So we finally got around to riding the rest of the Blue Ridge Trail (BRT). We hadn’t actually taken any overnight moto trips since our epic Alaska adventure last summer, so by late summer this year, we were ready to do some riding. As soon as the oppressive and humid summer heat broke for a spell, we impulsively loaded the bikes and headed out for territory just out of reach of our usual day rides. Our timing was excellent; we had beautiful, not-too-hot, sunny, and low humidity weather for a few days of moto-camping and off-road riding at elevation in Jefferson and George Washington National Forests.
8/13/2015 – 209 mi, Home to the BRT, headed north
After riding over 100 mi on pavement to get to the National Forest, we hopped on the trail near New Castle just before lunch.
Look familiar? We had the big bikes up here not too long ago. This time, the road was in worse condition than I remember; the amount of washing, ruts, and rocks was such that I doubt I would have felt as comfortable as I remember in taking the heavier bike up that road with street tires.
Lovely views on the ridge.
(Above, Kevin caught me trying to get out of the shot:)
I think this overlook was mentioned in the Roanoke Area Tag game. We never went this far on the street bikes, but its worth a stop.
“GPS Routing not advised” = motorcycles go this way!
Lots of scenic and easy roads through the woods. This is my kind of trip, none of that hard, technical trail stuff, with rocks and ruts, and mud bogs. This stream crossing even had a bridge, didn’t have to get my boots wet:)
Kevin is pointing out that the metal spikes are not rebar, but are actually drill bits. The clues are the shape and hollow core. The pneumatic hammer drill blows air down the bit to clear the chips from the bore hole. This is apparently very effective at both boring the hole, and causing lung silicosis.
We had the Braley Pond campground to ourselves on Thursday night. We didn’t find a water source (there may be one), so we felt justified in our compulsion to always pack the water filter. We also have no idea why it was worth all the money and effort they spent to build the dam and create the pond there. Its very pretty, and I’m sure the fishing from the stocked pond is nice, but its not obvious to either of us why one would bother.
We had done exactly zero planning before leaving the house, so we were pretty happy to have lucked out and landed at such a nice campground at the right time of day.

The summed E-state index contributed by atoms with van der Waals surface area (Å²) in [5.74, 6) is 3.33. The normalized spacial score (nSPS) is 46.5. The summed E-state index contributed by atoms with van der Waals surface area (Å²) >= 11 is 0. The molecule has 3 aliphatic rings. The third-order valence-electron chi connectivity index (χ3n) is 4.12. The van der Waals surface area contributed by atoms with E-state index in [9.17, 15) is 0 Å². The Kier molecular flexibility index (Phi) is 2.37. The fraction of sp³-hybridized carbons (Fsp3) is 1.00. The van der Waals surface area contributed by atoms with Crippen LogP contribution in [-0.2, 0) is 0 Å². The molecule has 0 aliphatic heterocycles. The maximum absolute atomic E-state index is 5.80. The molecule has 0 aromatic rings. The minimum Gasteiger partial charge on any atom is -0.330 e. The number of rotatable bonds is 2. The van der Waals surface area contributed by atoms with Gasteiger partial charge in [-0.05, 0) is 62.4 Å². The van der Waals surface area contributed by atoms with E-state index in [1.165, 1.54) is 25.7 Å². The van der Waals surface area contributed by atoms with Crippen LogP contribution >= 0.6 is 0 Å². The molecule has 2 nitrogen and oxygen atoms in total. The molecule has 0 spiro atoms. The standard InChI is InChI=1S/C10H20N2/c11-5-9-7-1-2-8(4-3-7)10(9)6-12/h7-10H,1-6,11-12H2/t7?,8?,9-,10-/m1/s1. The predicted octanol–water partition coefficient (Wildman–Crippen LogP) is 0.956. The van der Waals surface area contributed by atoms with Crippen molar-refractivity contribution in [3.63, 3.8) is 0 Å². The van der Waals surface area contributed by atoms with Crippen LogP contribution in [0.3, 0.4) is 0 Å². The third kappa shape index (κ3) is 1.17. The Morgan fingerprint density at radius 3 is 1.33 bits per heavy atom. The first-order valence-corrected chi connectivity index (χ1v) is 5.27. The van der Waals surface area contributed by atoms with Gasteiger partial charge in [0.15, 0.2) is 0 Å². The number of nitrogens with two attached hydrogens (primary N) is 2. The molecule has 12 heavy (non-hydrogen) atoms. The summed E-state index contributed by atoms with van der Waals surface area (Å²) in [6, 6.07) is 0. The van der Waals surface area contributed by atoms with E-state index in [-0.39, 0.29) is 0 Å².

8/14/2015 – 147 mi to the end of the BRT
With the possible exception of the first bit north of New Castle, the BRT from New Castle to Reddish Knob (I think that’s what its called?) is all very easy and big bike friendly. Even I would have been comfortable on my TR with street tires; its mostly very scenic and well graded forest road. I loved it.
I think this is about as tough as its gets. As always, having a dry trail makes all the difference.
While we were surprised to find single lane pavement at the very top leading to the peak on Reddish Knob, I think the rafter of turkeys in the road were more surprised to see us. (I got them on camera!). The peak has a paved parking lot covered in graffiti, and has essentially 360 ° views.
We’d had an option to ride up this way, or take another trail, and I’m glad we rode to the top.
Leaving the summit, the road is paved along the narrow ridge.
After Reddish Knob (going north), the trail got significantly more difficult, and our pace slowed. I swore that this time I would get pictures of the more technical stuff, but I didn’t didn’t take many, and pics never seem communicate trail conditions very well. This section was rutted, washed, and rocky. While it rated the most difficult we’d ridden on this trip thus far, it’s certainly no where near the most difficult part of the BRT. I just can’t say I recommend it for a heavy bike.
We took a short break at this lake.
The road from the lake out to Rt33 is well traveled by cars, and then we got to pretend that the dual-sports were sport-bikes for a short bit of excellent twisties on 33, one of our favorite roads. I remember remarking that I was having almost as much fun on my 230 with 50-50 tires as I do on any of my streetbikes. “Its fun to ride a small bike fast, and boring to ride a big bike slow.” The only problem was the 230 has trouble with the some of the hills at road speeds, and I’d have to pin the throttle and wait until I made it to the top.
We didn’t feel like taking the time to ride into a town to find lunch, so we picnicked at the first place we found in the woods that seemed like a nice place to take a break, which turned out to be this public shooting range in the national forest. (Kevin is pushing the button on the remote for my helmet cam to get a pic of our lunch spot. We think this is funny for some reason).